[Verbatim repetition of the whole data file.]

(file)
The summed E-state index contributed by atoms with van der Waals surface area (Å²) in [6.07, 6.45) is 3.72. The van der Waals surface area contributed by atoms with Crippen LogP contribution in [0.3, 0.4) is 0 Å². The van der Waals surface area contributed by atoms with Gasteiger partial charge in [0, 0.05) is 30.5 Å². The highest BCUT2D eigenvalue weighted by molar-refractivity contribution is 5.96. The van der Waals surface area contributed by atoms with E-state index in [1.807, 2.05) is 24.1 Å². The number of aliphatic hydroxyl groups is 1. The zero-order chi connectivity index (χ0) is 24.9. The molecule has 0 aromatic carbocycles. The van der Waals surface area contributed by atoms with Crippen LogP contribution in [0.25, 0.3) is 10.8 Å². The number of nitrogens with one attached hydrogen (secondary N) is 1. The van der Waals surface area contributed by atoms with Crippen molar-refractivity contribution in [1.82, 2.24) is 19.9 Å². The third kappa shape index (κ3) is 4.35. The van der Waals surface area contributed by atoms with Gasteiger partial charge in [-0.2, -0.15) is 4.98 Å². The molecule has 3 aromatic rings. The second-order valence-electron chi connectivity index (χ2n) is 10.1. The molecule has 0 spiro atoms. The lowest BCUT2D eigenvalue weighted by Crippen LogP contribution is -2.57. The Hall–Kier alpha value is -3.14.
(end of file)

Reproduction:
The summed E-state index contributed by atoms with van der Waals surface area (Å²) in [6.07, 6.45) is 3.72. The van der Waals surface area contributed by atoms with Crippen LogP contribution in [0.3, 0.4) is 0 Å². The van der Waals surface area contributed by atoms with Gasteiger partial charge in [0, 0.05) is 30.5 Å². The highest BCUT2D eigenvalue weighted by molar-refractivity contribution is 5.96. The van der Waals surface area contributed by atoms with E-state index in [1.807, 2.05) is 24.1 Å². The number of aliphatic hydroxyl groups is 1. The zero-order chi connectivity index (χ0) is 24.9. The molecule has 0 aromatic carbocycles. The van der Waals surface area contributed by atoms with Crippen LogP contribution in [0.25, 0.3) is 10.8 Å². The number of nitrogens with one attached hydrogen (secondary N) is 1. The van der Waals surface area contributed by atoms with Crippen molar-refractivity contribution in [1.82, 2.24) is 19.9 Å². The third kappa shape index (κ3) is 4.35. The van der Waals surface area contributed by atoms with Gasteiger partial charge in [-0.2, -0.15) is 4.98 Å². The molecule has 3 aromatic rings. The second-order valence-electron chi connectivity index (χ2n) is 10.1. The molecule has 0 spiro atoms. The lowest BCUT2D eigenvalue weighted by Crippen LogP contribution is -2.57. The Hall–Kier alpha value is -3.14.